But evacuating residents said there were no government assistance stations for them to move to, and that they had to find their own accommodation, and that all the hotels were full.
Both hotel employees contacted by RFA confirmed that their hotels were full, except for the most expensive suites.
Tight media curbs
But the ruling Chinese Communist Party has kept a tight leash on information about the disaster, establishing a security cordon around one mile from the site, keeping journalists and members of the public far from the scene.
"Tianjin" and "Tianjin" explosion were among the top restricted searches on the Twitter-like service Sina Weibo on Thursday, the anti-censorship site Free Weibo reported.
Deleted posts included those quoting CNN on the rising number of injuries and distressed local residents, a photo showing clouds of grey smoke engulfing a crowd on a city street, and information about movements to control social media posts linked to the incident.
"A lot of my classmates and friends are receiving notification from the propaganda department that no journalist, editor or TV presenter is to send tweets or messages to circles of friends, nor to retweet anything," user @liucuo wroted in a deleted post seen on Free Weibo.
Meanwhile, President Xi Jinping has called for "severe punishment" for anyone found responsible for the explosions.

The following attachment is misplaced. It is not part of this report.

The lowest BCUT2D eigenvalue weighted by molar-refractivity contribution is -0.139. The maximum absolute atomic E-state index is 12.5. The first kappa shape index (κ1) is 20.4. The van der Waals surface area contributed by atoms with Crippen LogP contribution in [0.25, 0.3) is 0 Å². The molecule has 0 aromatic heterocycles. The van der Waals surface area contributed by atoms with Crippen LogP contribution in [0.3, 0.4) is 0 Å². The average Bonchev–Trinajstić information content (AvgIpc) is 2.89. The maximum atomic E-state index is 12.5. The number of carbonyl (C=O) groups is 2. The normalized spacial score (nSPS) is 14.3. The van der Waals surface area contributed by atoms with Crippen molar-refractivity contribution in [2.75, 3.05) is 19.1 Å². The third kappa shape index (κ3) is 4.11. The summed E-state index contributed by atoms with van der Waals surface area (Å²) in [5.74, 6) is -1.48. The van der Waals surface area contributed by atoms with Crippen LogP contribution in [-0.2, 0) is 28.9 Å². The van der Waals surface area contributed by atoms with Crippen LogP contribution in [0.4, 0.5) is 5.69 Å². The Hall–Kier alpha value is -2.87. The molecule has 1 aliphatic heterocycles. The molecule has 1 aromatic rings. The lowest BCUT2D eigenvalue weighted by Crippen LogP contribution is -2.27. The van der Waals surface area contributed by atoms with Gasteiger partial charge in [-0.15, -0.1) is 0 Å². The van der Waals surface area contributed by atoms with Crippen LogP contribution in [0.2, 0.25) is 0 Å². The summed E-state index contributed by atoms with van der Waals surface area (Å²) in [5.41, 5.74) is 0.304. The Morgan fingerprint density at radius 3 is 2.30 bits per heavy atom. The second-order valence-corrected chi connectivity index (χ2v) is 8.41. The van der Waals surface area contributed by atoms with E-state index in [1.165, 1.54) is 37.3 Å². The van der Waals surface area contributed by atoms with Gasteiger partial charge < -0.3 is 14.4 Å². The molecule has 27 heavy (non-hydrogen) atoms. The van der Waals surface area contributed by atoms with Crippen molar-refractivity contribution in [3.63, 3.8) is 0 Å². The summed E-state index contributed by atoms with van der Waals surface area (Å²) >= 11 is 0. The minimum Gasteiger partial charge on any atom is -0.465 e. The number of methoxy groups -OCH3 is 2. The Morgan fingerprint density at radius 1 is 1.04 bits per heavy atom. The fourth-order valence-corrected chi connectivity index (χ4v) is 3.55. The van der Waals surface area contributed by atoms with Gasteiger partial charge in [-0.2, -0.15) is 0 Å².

China has a disastrous industrial safety record, and major chemical blasts in densely populated areas are not uncommon.
On July 20, a huge blast rocked the busy port of Rizhao in the eastern province of Shandong, followed by a large fireball local residents said was caused by an exploding liquid hydrogen explosion.
And in April, a large explosion ripped through a petrochemicals complex in the southeastern province of Fujian, following a string of earlier safety failures.
Six people were hospitalized following the blast, which rocked the Tenglong Aromatic Hydrocarbon (Zhangzhou) Co on the Gulei peninsula outside Fujian's Zhangzhou city, official media reported at the time.
Reported by Ka Pa and Lam Lok-tung for RFA's Cantonese Service, and by Xin Lin for the Mandarin Service. Translated and written in English by Luisetta Mudie.